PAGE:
Type 1 diabetes mellitus risk can be stratified into different categories (low risk, intermediate risk and high risk) according to the number of affected first-degree relatives (FDRs) and HLA genotype. In individuals with no affected FDRs, the T1DM risk is 0.4%, whereas in those individuals with no affected FDRs but having HLA protective genes, the risk falls even further to 0.01%. In individuals with one affected FDR, the T1DM risk is 0.3%, despite having HLA protective genes. Under intermediate risk category, the T1DM risk is relatively high that is, 5% in individuals with one affected FDR and HLA risk genes, whereas under high-risk category, the T1DM is around 10-20% in individuals with one affected FDR and HLA high-risk genes and rises to 20-25% in individuals with multiple affected FDRs.


   Indian Data Top


As per the data collected from the All India Institute of Medical Sciences, among the HLA-DRB1 genes, HLA-DR3 showed strongest association with the disease; however unlike Caucasians and other populations, DR4 was not significantly increased in these patients. HLA-DR10, 11, 13, and 15 showed a negative association with the disease.

In India, the relative risk of developing T1DM is higher with the DR3-DQ2 haplotypes as compared to DR4-DQ8 haplotypes. Studies have shown that in North India, the relative risk for T1DM is comparatively higher (>30) with the DQ2/DQ8 genotype, but is relatively lower (approximately 18) for the DQ2/DQ2 genotype. In addition, the three sets of HLA-B-DR3 haplotypes, mainly B58-DR3, B50-DR3, and B8-DR3 have shown to have modulated susceptibility for T1DM in India and worldwide.

A survey done on the worldwide incidence (per 100,000/year) of T1DM and the main disease-susceptibility HLA alleles/haplotypes revealed that there are three sets of disease conferring B-DR haplotypes in the Indian population: B8-DR3 similar to that observed in Caucasians, B58-DR3 as occurs in the Chinese and B50-DR3 which occurs exclusively among Indians as a "unique haplotype." It was also found that B18-DR3 also acts as the susceptibility haplotype, in addition to B8-DR3 and B-DR4, among Spanish population.

In recent years, a number of studies have screened the entire human genome in families with more than one T1DM individual to identify regions, other than the HLA region, that also contain T1DM susceptibility genes. Although it is thought that many genes contribute to T1DM susceptibility, it is now known that these genes all have a smaller influence on T1DM compared to those in the HLA region. As a result, the HLA region has been designated as IDDM1.


   Other Genes Top


The next strongest locus involved in genetic susceptibility to T1DM is IDDM2 on the short arm of chromosome 11. This locus encodes the INS gene. Additional information about the INS gene (and other genes) can be found by searching the Online Mendelian Inheritance in Man (OMIM) database on the National Center for Biotechnology Information website (www.ncbi.nlm.nih.gov). The OMIM number for the INS gene is 176730. The 5' regulatory region of INS contains a variable number of tandem repeat (VNTR) locus that has been associated with T1DM. There are three classes of VNTR alleles: Class I (26-63 repeats), class II (~80 repeats), and class III (141-209 repeats). A person who carries two class I alleles has about a two-fold increased risk of developing T1DM as compared to those who carry no class I VNTRs. Class III alleles seem to provide dominant protection against developing T1DM. Class II alleles are virtually nonexistent in Caucasian populations and have no effect on T1DM risk.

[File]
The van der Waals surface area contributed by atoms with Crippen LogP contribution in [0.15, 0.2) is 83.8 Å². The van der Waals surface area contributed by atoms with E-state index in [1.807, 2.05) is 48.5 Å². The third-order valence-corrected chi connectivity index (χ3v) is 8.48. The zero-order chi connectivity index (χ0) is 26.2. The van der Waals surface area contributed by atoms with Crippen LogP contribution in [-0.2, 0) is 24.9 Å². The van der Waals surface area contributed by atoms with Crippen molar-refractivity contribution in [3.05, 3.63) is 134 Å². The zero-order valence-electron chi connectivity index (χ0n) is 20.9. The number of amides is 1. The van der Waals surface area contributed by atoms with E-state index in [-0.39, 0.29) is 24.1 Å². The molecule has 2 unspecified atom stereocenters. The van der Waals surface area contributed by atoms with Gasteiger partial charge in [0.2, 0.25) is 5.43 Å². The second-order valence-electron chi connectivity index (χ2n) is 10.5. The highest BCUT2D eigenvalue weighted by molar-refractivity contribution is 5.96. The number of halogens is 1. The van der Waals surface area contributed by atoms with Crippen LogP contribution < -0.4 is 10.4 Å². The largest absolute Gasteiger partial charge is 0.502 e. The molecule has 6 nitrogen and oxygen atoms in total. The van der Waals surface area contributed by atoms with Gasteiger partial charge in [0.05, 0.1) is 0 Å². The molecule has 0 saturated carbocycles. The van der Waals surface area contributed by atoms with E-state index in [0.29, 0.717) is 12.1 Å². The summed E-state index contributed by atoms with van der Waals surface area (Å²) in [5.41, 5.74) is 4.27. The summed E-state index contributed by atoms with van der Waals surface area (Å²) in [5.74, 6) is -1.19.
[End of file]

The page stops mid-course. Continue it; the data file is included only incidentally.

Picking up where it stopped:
Various polymorphisms in CTLA-4 gene in the 5'UTR, 3'UTR regulatory regions of chromosome and exon 1 have been studied extensively in T1DM. CTLA-4 is a strong candidate gene for autoimmune diseases because it encodes a T-cell receptor that plays a role in controlling T-cell apoptosis (programmed cell death) and is a negative regulator of T-cell activation.

The CTLA-4 gene region on chromosome 2q33 has also been associated with T1DM. The locus that includes the CTLA-4 gene has been termed IDDM12. The OMIM number for the CTLA-4 gene is 123890. [1]

Specifically, an A49G polymorphism within the first exon of the CTLA-4 gene was found to be associated with development T1DM, especially in homozygous condition. This polymorphism appears to increase T1DM risk in multiple population, including Italian, Spanish, French, Mexican-American, and Korean population.

Protein tyrosine phosphatase, nonreceptor type 22 (lymphoid), also known as PTPN22, is a protein that in humans is encoded by the PTPN22 gene. It is a lymphoid specific tyrosine phosphatase (LYP) and is present at the chromosome 1p13. The OMIM number for this is 600716. It encodes an LPY that is important in negative T-cell activation and development, and increases the relative risk of T1DM by nearly 80% due to C858T polymorphism (Arg620Trp). PTPN22 may also alter binding of LYP to cytoplasmic tyrosine kinase, which regulates the T-cell receptor signaling kinases.